IT IS PARENT-TEACHER CONFERENCE WEEK. This means that all the kids get to go home at 11:30 and all the teachers get to stay late. I teach computers with one section of reading so I still have conferences with my students but I don't get to set up the schedule. Their homeroom teachers set up the schedule and then we tag-team. This year, all of my reading students have the same homeroom teacher, so I actually get to stay, pretty much in one spot.
I was sitting in one of my conferences today, and watching this fabulous ten year old girl, navigate so beautifully between English and Spanish. She patiently clarified things for her mother in Spanish and then to her teachers in English. She did this effortlessly. We provide families with translators, and there was a translator in the room, but this young lady also wanted to make sure her mother understood things perfectly. She wanted to be the one to tell her own story.
I watched was she slipped beautifully back and forth as the situation dictated, and I was stunned by how much intelligence that requires. She started kindergarten at the age of five, speaking no English, and now just six years later, she is confident and fluent in both English and Spanish. She has worked so hard, and has shown such determination. It is beyond impressive. One of the most stunning thoughts I had while listening was that she was unaware of just how impressive her abilities are. It is normal, everyday life for her.
I love reading Malcolm Gladwell's work, and his book David and Goliath talks about the tremendous advantage that students like the ones I teach have over students who don't have to learn a new language to survive school. His book talks about the fact that students who are second language learners have to find ways to understand the world around them, and so they find them. They have to figure a way through complicated problems on a daily basis, and so develop the ability to solve complicated problems. These students know how to overcome difficulties because they have been doing it since the very first day of school.
All of this is something I am aware of -- I've read books about it, but to see it in action is another thing entirely. I sometimes forget how incredible my students are -- I go through my daily work with them, as we create together (right now we are building video games), and I forget how hard they work all day and every day. I forget how much they know; how much they have already learned before they step through my door.
This 5th grade girl smiled cheerfully as her mother was informed that she hasn't quite met her grade level standards, yet. She nods in agreement, as she shows her mother the 1 on her report card - the mark that says she does not measure up. She accepts this as true. She understands that she has more to learn, and she is willing to work and learn it. She knows she isn't there yet, but she also understands that she is on her way. This is the flaw of report cards -- they don't measure how hard a student works, or how incredibly much she has learned. It can only measure that she has not yet learned how to accurately multiply fractions. It doesn't measure the distance she has travelled since her first tentative steps into that kindergarten classroom.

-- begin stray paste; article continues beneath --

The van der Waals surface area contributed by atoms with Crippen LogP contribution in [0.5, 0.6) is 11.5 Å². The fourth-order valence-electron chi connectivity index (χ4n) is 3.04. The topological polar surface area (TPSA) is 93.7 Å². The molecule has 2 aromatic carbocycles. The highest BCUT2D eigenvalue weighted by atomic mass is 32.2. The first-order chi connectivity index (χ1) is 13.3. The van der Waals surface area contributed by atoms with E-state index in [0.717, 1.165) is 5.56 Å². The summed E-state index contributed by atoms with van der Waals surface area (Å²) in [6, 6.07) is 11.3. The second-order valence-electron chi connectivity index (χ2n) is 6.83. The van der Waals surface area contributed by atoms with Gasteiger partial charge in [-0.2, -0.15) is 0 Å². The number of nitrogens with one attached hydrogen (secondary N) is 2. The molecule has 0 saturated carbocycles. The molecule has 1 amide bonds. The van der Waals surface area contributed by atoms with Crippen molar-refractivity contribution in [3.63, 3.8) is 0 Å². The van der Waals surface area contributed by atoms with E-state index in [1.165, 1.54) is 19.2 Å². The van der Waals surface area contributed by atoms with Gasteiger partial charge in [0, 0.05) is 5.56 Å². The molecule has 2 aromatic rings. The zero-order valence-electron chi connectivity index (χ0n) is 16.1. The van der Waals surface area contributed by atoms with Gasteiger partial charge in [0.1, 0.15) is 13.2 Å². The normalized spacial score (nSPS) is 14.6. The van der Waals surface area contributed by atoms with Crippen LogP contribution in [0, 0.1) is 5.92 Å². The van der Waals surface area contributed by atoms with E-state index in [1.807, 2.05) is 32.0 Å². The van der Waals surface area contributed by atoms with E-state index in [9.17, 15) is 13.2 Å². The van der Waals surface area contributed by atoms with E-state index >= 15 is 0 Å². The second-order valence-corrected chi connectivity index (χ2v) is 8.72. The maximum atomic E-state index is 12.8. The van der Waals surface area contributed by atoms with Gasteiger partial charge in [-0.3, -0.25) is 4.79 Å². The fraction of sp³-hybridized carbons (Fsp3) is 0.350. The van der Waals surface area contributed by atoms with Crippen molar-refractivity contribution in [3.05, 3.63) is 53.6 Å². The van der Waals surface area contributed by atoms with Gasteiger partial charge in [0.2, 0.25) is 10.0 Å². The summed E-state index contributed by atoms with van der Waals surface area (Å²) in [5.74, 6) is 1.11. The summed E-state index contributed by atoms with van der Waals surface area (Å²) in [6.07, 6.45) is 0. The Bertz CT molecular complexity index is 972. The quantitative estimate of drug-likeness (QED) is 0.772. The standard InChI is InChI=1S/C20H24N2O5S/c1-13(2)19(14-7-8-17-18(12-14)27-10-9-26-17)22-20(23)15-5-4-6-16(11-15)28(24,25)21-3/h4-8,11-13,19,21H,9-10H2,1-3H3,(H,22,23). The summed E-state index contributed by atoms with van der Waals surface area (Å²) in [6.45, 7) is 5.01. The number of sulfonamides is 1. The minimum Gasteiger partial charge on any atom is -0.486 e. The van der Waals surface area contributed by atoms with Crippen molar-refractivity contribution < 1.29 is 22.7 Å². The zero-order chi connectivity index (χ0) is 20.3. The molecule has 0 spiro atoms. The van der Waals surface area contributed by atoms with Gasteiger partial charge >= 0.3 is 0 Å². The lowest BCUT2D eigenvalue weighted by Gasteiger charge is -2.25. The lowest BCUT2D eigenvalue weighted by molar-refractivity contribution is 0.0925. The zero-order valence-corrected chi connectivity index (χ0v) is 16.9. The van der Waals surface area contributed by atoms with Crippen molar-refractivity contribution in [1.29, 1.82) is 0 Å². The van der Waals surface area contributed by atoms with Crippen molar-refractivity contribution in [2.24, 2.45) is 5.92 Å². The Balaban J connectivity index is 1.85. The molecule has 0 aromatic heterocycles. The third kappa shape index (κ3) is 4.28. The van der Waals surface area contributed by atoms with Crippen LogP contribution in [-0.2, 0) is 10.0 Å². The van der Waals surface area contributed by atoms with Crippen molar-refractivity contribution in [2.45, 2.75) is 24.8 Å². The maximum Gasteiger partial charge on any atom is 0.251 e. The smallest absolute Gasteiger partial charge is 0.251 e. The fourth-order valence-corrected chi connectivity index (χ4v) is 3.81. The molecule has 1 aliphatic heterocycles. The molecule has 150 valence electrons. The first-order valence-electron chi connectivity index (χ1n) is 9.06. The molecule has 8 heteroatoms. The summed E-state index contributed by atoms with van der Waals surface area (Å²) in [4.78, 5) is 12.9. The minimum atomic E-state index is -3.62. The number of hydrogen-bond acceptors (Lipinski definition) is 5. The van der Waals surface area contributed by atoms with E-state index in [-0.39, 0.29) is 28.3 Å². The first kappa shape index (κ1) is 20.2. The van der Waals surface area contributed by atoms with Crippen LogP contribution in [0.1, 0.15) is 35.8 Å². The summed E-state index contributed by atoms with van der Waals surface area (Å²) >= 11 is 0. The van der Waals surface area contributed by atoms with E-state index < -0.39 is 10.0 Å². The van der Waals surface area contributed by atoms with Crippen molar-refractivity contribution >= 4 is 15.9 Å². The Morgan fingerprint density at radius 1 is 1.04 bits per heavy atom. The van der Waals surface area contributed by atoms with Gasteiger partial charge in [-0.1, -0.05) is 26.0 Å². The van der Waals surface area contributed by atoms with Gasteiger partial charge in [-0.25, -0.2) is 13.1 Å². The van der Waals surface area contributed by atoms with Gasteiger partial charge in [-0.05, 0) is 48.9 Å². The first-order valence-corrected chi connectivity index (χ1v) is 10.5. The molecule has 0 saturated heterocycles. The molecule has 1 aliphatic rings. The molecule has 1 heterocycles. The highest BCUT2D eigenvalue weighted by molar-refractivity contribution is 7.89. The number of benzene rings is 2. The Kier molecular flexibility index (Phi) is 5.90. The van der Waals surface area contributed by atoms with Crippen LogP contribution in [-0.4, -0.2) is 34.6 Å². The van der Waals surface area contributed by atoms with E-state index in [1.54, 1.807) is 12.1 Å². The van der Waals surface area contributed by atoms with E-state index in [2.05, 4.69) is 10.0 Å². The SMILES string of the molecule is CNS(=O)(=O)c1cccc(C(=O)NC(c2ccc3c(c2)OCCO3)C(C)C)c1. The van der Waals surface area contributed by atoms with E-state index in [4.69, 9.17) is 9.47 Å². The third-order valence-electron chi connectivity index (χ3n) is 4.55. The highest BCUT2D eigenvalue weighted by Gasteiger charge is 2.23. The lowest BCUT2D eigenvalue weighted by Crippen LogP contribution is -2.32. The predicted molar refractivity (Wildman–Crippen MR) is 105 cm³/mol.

I love parent/teacher conferences because I have the opportunity to fill the gaps where the report card fails. I was able to tell this mom that her daughter was one of the kindest people I've ever met. She has resilience and strength that is impressive. She is unfailingly empathetic and yet can stand her ground when need-be, oh, and she also needs to practice her fractions.
My philosophy of teaching has become so much clearer over time; my job is to encourage, and encourage and encourage -- sometimes I do that by saying, "Great job!" and sometimes I do it by saying, "Let's take a second look at that one." Either way, I have to proceed with a spirit that I hope is half as kind, as some of the students I teach, who seem to have an inner reserve of empathy for those around them.
Which, of course, brings me to my good friend, Alexander Hamilton, who by all accounts lived and wrote like a man on fire. He was determined to succeed. He too, was an immigrant in a new world; a new country he helped construct with his own hands. He understood that he would have to work harder than those around him. He understood that anything he accomplished would take endless hours of hard work, and that nothing would come to him easily.
And of course, that's a lesson for all of us, isn't it? We all are here for a short amount of time, and determined to make our way, and construct a world around us. We are like the 5th grade girl struggle to make her way in a world that may or may not believe in the abilities of girl who's first language was not English. We are like the nineteen year old Alexander Hamilton stepping onto the streets of New York City determined to change his circumstances in this new land. We are all learning, and we all, every one of us, needs compassion and encouragement.
And sometimes we needed to reminded of the beauty in the struggle.